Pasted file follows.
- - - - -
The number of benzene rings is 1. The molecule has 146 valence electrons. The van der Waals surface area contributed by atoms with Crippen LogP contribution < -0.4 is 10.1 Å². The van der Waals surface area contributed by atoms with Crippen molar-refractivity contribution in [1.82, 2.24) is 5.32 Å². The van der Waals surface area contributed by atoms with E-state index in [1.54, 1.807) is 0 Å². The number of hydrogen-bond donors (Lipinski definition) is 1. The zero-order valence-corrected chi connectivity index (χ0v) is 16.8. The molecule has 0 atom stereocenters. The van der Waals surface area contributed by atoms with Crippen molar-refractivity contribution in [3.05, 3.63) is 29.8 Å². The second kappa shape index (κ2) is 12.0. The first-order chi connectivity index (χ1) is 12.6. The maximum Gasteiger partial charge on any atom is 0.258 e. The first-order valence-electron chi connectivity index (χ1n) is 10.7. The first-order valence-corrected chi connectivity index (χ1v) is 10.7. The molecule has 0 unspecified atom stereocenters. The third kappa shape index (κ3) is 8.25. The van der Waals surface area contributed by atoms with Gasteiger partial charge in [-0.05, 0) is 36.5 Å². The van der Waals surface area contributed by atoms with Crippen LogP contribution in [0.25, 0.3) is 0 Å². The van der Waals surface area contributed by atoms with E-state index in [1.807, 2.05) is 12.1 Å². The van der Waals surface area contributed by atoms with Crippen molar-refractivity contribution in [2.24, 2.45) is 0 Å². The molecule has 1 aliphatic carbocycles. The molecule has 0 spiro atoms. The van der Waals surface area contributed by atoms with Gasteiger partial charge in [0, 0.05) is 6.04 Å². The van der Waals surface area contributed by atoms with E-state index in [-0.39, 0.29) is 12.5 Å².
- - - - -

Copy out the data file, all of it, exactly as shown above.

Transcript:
The number of benzene rings is 1. The molecule has 146 valence electrons. The van der Waals surface area contributed by atoms with Crippen LogP contribution < -0.4 is 10.1 Å². The van der Waals surface area contributed by atoms with Crippen molar-refractivity contribution in [1.82, 2.24) is 5.32 Å². The van der Waals surface area contributed by atoms with E-state index in [1.54, 1.807) is 0 Å². The number of hydrogen-bond donors (Lipinski definition) is 1. The zero-order valence-corrected chi connectivity index (χ0v) is 16.8. The molecule has 0 atom stereocenters. The van der Waals surface area contributed by atoms with Crippen molar-refractivity contribution in [3.05, 3.63) is 29.8 Å². The second kappa shape index (κ2) is 12.0. The first-order chi connectivity index (χ1) is 12.6. The maximum Gasteiger partial charge on any atom is 0.258 e. The first-order valence-electron chi connectivity index (χ1n) is 10.7. The first-order valence-corrected chi connectivity index (χ1v) is 10.7. The molecule has 0 unspecified atom stereocenters. The third kappa shape index (κ3) is 8.25. The van der Waals surface area contributed by atoms with Gasteiger partial charge in [-0.05, 0) is 36.5 Å². The van der Waals surface area contributed by atoms with Crippen LogP contribution in [0.25, 0.3) is 0 Å². The van der Waals surface area contributed by atoms with E-state index in [1.807, 2.05) is 12.1 Å². The van der Waals surface area contributed by atoms with Crippen molar-refractivity contribution in [2.24, 2.45) is 0 Å². The molecule has 1 aliphatic carbocycles. The molecule has 0 spiro atoms. The van der Waals surface area contributed by atoms with Gasteiger partial charge in [0, 0.05) is 6.04 Å². The van der Waals surface area contributed by atoms with E-state index in [-0.39, 0.29) is 12.5 Å².